And all of us, consciously or otherwise, are inclined to “build up” those who stand for what we are thinking – to praise them as champions of our cause, without always questioning their judgement, whereas the painful truth will sometimes be that they, and we, are wrong!

Just as the disciples didn’t want to believe him, when Jesus told them he must be killed, we will sometimes have to wrestle with our own thoughts and emotions in the pursuit of truth and wisdom.

The cross of Christ points to the fact that there was only ever one man, Jesus himself, who was without reproach, and who truly deserves our admiration and devotion.
The way of the Cross – the Christian life – is as difficult as it is rewarding. It requires us to follow Christ’s own example – to give ourselves to the service of others, in ways that will not always win us approval or acceptance.

Yet it’s in that self-giving – and in the dogged pursuit of truth and justice – that we experience the depths of human compassion and resilience, and that the depths of God’s love is revealed.
And in that revelation lies the true power of the Cross.

In New York, in Wilton – made of metal or of wood – the Cross becomes a symbol of hope when it is seen to be the focus of both divine love and compassionate, human action.

As we continue to adapt to the evolving trials of Covid 19, and to other challenges in our national life,
the Cross of Christ calls us to respond with that same self-giving compassion and, in whatever ways we can, to turn that compassion into action.

Just as in New York, in the weeks that followed 9/11, that is where God will be found today.

Rebuilding with “living stones”

Address given on 5 July 2020, at the first public worship since “lockdown” began.

The picture on the screen behind me is called “living stones” – and, if you can’t see it, I’ll describe it a series of human-like figures forming a bridge – with a central arch and two uprights – and spanning a ravine.
Across the top of the bridge, another figure appears to be leading yet others who are carrying goods of some kind, their “shared burden”.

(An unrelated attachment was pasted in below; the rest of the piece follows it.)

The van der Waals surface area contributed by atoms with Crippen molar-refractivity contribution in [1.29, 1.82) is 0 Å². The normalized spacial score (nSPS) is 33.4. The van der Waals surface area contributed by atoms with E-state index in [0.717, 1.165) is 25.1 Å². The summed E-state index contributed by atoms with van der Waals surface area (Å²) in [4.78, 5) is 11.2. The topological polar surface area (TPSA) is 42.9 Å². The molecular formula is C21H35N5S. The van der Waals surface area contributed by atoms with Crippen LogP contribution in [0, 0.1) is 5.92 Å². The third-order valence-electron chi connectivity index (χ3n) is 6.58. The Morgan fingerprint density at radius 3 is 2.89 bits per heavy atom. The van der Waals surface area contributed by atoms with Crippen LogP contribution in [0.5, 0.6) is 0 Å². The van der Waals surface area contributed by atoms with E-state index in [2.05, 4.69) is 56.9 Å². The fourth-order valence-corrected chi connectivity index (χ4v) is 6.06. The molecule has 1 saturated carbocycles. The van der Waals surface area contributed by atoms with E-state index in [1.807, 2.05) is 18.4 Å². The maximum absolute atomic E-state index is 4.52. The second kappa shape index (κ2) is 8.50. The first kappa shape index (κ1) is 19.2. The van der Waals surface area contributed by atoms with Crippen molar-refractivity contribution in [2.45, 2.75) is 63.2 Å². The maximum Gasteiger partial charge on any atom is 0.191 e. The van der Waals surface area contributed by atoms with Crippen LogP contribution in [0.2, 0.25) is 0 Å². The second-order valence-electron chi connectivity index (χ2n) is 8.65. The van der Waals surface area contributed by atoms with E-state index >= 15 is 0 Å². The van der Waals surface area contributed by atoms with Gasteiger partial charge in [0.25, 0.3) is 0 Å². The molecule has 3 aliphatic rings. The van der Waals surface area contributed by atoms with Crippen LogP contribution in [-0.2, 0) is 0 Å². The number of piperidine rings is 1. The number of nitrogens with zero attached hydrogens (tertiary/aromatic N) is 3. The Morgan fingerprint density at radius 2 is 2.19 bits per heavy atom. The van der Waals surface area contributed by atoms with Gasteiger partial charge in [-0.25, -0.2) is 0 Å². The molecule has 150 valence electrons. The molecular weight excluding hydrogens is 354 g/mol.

And it’s meant to symbolise for us the “living stones” of the Church – and to reflect our dependence on, and obligation to, each other.

There’s also a background theme of wisdom:
it takes wisdom to know that we need to cooperate, in the way that’s depicted here – to recognise that none of us can do everything by ourselves;
it takes wisdom to know how to cooperate – to recognise that not all of us can do any one thing equally well;
It takes wisdom to know where each of us fits within the whole structure.

If one of the girders of our bridge suddenly felt like a stroll across the top instead, then we’d either be faced with a gaping hole, and a rather ominous sagging at one end,
or else one of the other pieces would be forced into taking the strain instead, which may well be too great for them.

There’s wisdom, then, in recognising the particular skills and strengths that we each possess – and those we don’t – and there’s wisdom then in using those skills in the most effective and supportive way that we can.

One of the great lessons of the past few weeks is that everything may suddenly change, and that different circumstances call for a different kind of structure in order to provide what is needed.

One of the biggest challenges – when lockdown kicked in – was that many of those who are normally most active in our community – the army of retired volunteers who serve on committees, run community groups, provide drivers for the Link scheme and so on – they were suddenly taken out of the picture and told firmly to stay at home. And some of them then needed help themselves just to acquire the basics.
We’re feeling the effects of that restriction now in church, as we try to reopen without the majority of our volunteers and with many of our congregations still shielding.

What’s been interesting, more generally, is that when the need arose – other people came into the frame: the response team here in Wilton has been superb;
and also that those who were “locked down” – and prevented from doing those normal tasks – have instead found other ways to stay in touch and support each other.
Shares in the various phone and screen companies must surely have been buoyed up by the amount of traffic between us!

And, even though our normal committee meetings and social groups couldn’t happen, still a lot has been achieved from our various homes; and “virtual” meetings have gradually begun to feel less alien and more productive.

It was particularly good to be part of the Grapevine meeting, a couple of weeks ago, when not only were we able to welcome back Robin Lalonde (from his Devonshire home) but, thanks to the screen-sharing skills of Julian Lyne-Pirkis, we were all transported to Nigeria to see for ourselves the differing challenges of his work place there.